Emerging from World War II as the most powerful economic power on Earth, the United States changed its foreign policy dramatically. It took the lead in founding the United Nations. It invested billions of dollars through the Marshall Plan to help strengthen war-devastated European democracies. It created a system of alliances, including the North Atlantic Treaty Organization (NATO).

Central to America’s foreign policy in the post-war period was the containment of the Soviet Union and communism. During the Cold War, the United States and its allies competed with the Soviet Union and its allies militarily, economically, and ideologically. Both sides created massive military forces and huge stockpiles of nuclear weapons. Although the two superpowers never went to war, the policy of containment led the United States into the bloody Korean and Vietnam wars.

The Cold War ended when the Soviet Union, economically exhausted from competing with the West, disintegrated. This left the United States the only remaining superpower in a world no longer ruled by the logic of containing the Soviet Union.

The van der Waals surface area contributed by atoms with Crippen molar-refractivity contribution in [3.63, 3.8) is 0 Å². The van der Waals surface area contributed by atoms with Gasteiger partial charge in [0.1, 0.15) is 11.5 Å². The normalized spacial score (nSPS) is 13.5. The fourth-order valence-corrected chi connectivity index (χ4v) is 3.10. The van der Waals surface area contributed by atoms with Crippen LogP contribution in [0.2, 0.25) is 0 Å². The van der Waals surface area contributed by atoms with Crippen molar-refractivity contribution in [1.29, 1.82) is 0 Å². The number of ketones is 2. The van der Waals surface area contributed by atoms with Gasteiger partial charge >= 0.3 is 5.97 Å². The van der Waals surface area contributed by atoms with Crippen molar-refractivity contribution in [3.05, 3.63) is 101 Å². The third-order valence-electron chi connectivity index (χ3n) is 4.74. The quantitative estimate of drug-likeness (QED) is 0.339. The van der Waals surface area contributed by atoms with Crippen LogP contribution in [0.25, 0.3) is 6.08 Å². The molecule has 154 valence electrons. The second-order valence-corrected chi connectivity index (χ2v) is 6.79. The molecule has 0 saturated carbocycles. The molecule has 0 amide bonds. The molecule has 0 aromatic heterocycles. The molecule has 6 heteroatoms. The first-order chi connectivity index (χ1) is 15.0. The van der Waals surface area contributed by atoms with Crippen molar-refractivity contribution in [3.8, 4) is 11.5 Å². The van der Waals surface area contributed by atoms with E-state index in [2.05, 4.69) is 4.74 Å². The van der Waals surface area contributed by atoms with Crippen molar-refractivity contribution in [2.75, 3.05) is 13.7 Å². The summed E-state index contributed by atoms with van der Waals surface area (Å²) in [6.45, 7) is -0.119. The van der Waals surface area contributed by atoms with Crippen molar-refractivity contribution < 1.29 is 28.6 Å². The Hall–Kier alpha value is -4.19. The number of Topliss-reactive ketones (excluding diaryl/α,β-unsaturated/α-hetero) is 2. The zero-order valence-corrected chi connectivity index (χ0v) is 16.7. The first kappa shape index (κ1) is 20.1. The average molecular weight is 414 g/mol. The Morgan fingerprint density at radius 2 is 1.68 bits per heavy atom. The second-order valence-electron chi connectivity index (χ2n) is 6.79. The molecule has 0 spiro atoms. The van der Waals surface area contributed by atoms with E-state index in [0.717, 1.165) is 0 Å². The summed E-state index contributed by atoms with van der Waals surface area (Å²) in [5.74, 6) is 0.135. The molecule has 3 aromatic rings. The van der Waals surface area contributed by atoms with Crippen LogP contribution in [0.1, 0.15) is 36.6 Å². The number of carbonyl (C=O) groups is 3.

Through time, various constitutional principles and values have shaped American foreign policy. American foreign policy has favored the self-determination of nations for independence. Based on our commitment to constitutional government, we often favor and support nations that practice democracy. These principles, however, sometimes have conflicted with the goals of national security, economics, or the realities of international politics. In certain cases, America has supported dictatorial governments or intervened to curtail popular political movements.

Making and Carrying Out Foreign Policy